Montana State University

MSU accounting students complete hundreds of tax returns for students, community members

April 20, 2015 -- Anne Cantrell, MSU News Service

Accounting students from the Montana State University Jake Jabs College of Business and Entrepreneurship helped more than 463 individuals in the community complete their tax returns this year – for free. MSU photo by Sepp Jannotta.

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Accounting students from the Montana State University Jake Jabs College of Business and Entrepreneurship helped more than 463 individuals in the community complete their tax returns this year – for free.

The approximately 25 students who prepared the returns did so as participants in the national Volunteer Income Tax Assistance, or VITA, program. The program has two goals: to help people in the community by providing free tax preparation services for individuals making less than $58,000, and to provide aspiring accountants practice in their profession.

VITA is a win-win for both the student volunteers and the community members who choose to take advantage of the program, according to Anne Christensen, an MSU accounting professor who directs VITA at MSU.

“A huge benefit to the students is that they’re dealing with real clients and real issues,” Christensen said. “The community benefits by getting free tax help. And, for many of the people we work with, receiving a sizable refund because of tax provisions can make a real difference. It’s exciting to students that they can apply what they learn in the classroom to help people.”

All of the MSU accounting students who served as volunteers passed an IRS tax preparation exam, completed at least one comprehensive tax course and received specific training related to common tax issues, Christensen said. The students also had access to a variety of federal and state reference materials.

Christensen said that MSU has participated in the VITA program for more than 20 years. And, over the years, it has grown in scope and popularity. For example, when the program first began, the students did only paper returns, without tax preparation software. And, in recent years, the program at MSU expanded to offer tax preparation services to international students and employees.

Participating in VITA helps students develop skills that go beyond tax preparation, Christensen said.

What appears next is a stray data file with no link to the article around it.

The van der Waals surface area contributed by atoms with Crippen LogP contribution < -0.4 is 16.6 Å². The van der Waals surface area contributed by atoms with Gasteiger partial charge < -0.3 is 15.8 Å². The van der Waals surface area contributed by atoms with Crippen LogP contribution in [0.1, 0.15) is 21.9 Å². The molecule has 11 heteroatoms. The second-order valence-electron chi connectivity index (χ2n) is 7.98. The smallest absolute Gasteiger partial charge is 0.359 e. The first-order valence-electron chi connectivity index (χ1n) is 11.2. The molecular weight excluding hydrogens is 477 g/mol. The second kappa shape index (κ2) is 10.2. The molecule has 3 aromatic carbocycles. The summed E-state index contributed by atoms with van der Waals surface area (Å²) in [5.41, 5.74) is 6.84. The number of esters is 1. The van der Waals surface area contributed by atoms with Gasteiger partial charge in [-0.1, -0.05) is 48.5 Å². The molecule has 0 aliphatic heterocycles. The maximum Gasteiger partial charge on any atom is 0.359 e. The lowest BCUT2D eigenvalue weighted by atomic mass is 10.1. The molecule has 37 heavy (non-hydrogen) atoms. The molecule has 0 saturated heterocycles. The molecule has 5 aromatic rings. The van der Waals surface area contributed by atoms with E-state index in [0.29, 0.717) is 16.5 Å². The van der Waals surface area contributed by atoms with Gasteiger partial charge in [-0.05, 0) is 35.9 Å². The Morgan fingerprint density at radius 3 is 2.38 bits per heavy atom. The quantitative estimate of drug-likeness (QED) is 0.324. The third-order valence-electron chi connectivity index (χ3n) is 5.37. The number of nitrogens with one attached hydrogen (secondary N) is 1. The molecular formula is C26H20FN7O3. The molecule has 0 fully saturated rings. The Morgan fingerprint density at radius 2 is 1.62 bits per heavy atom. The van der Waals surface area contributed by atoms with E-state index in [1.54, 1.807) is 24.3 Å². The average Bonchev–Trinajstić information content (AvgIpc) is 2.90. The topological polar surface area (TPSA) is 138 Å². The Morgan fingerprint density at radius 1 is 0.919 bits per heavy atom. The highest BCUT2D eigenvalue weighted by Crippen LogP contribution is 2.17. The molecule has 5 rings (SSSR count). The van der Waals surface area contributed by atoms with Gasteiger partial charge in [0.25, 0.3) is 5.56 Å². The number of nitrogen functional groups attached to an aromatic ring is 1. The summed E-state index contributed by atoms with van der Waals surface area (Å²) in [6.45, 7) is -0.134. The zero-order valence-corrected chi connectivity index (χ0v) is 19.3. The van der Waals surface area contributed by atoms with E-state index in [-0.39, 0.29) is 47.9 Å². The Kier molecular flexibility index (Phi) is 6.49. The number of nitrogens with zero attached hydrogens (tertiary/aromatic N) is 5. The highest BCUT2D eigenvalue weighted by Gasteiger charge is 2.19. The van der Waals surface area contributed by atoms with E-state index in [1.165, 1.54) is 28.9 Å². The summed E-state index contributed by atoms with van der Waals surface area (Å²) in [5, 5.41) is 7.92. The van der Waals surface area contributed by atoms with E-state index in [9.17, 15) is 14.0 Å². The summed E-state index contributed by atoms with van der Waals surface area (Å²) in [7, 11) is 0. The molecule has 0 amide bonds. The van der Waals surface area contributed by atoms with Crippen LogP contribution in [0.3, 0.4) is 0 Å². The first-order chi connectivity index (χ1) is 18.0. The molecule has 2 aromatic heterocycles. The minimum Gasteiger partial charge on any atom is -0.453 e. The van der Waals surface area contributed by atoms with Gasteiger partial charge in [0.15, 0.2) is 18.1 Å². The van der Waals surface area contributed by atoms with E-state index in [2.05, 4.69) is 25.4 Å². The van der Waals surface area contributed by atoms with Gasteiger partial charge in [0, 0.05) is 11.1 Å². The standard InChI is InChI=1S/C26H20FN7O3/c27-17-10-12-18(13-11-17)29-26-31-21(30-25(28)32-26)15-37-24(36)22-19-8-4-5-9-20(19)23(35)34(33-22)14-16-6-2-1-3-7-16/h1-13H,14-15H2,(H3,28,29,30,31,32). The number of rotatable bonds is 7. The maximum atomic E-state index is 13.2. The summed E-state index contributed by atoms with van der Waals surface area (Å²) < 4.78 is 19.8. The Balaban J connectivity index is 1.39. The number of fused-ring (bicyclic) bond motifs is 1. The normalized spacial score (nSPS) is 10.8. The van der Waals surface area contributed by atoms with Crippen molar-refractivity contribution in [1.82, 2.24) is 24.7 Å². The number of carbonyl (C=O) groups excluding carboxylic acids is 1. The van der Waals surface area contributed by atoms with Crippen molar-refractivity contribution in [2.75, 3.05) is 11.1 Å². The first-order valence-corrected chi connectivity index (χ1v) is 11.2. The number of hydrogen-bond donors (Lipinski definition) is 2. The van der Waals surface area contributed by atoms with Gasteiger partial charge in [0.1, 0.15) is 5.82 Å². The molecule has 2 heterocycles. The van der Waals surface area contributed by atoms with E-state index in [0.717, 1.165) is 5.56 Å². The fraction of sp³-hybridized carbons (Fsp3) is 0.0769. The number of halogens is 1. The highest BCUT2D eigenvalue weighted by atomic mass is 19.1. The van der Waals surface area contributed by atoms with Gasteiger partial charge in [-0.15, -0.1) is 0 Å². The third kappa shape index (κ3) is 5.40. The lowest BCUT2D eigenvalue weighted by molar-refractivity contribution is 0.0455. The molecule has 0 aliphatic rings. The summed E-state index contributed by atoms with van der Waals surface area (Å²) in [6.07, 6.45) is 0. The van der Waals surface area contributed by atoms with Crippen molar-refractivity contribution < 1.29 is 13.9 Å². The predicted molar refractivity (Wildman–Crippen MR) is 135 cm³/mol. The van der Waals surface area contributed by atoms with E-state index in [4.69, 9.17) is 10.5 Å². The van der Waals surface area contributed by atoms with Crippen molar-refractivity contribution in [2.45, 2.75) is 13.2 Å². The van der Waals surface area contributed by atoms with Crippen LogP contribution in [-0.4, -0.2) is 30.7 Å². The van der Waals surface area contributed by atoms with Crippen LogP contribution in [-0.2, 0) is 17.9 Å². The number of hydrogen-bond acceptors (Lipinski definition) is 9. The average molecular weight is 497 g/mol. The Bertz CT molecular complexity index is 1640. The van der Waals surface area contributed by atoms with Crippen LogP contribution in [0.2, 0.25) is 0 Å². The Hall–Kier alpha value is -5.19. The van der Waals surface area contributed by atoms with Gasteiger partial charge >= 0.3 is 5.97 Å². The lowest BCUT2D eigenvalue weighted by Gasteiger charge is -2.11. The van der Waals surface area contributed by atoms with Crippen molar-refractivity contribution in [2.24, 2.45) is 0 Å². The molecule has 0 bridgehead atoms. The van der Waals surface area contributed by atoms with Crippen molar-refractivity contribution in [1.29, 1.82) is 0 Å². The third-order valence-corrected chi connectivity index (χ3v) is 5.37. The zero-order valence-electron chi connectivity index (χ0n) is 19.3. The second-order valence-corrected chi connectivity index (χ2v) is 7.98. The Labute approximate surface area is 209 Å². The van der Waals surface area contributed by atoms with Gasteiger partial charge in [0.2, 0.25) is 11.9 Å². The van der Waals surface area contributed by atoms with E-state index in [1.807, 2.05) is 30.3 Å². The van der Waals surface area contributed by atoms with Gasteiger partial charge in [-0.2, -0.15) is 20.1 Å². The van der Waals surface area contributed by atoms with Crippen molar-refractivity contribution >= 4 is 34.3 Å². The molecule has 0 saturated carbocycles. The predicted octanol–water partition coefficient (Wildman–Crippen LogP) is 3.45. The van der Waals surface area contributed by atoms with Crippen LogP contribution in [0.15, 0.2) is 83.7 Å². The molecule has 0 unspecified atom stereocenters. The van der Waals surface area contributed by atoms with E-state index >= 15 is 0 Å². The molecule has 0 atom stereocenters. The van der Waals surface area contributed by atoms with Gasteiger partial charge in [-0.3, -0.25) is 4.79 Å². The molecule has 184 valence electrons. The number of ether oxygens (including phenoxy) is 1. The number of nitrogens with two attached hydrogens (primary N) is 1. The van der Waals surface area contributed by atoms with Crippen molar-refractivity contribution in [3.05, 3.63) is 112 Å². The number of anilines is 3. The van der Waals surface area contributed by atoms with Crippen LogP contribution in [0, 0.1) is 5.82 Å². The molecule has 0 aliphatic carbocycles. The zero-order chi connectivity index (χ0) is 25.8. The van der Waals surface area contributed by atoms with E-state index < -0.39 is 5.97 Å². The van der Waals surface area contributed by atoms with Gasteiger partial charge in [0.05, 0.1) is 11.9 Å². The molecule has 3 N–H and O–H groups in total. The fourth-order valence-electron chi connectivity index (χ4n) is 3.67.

“The students are also learning how to communicate effectively, developing those skills of professionalism that will serve them well in their lives,” Christensen said. “I’m very proud of our students for their dedication and their work.”

Several of the students who participated in VITA agreed with Christensen that the program offers valuable experience.

Student Kate Locke said she enjoys the opportunity to work with people.

“These are real clients, and we’re preparing real returns,” Locke said. “We’re applying classroom theory to the real world.

“Every single client is so unique,” Locke added, noting that she learns something new from each person. Locke plans to pursue accounting as a profession after graduating from MSU this spring.

Melissa Eder, a senior business student from Columbus who also participated in the VITA program this year, said that helping people file their returns – particularly those individuals who received refunds – provided her with a sense of satisfaction.

“A lot of people we worked with may be depending on a refund or trying to get a low payment,” Elder said. “It’s satisfying to know that you’re helping people. Being a college student, I understand how a $2,000 refund can impact you. That’s a good chunk of tuition and some books.”

After graduating from MSU this spring, Eder plans to work as a credit analyst.

Eder and four other MSU students also traveled to Alaska over spring break through the VITA program. There, the group prepared tax returns in several small villages. The students collectively prepared between 250-300 returns throughout the week, Eder said.

Preparing so many returns, particularly in such a short period of time, helped solidify her knowledge of the tax preparation process, Eder said. And Eder and Locke – who traveled to Alaska through the VITA program last year – both agreed that working in small, remote villages – which were accessible only by plane – was also an important experience culturally.

“While preparing the return, we were sitting there having a conversation with the client,” Eder said. “We watched villagers do a tribal dance. We stayed in the school; we rolled out our sleeping bags and slept on the floor. It was an intense week, and a great experience.”    

Contact: Audrey Capp, (406) 994-7026 or audrey.lee@montana.edu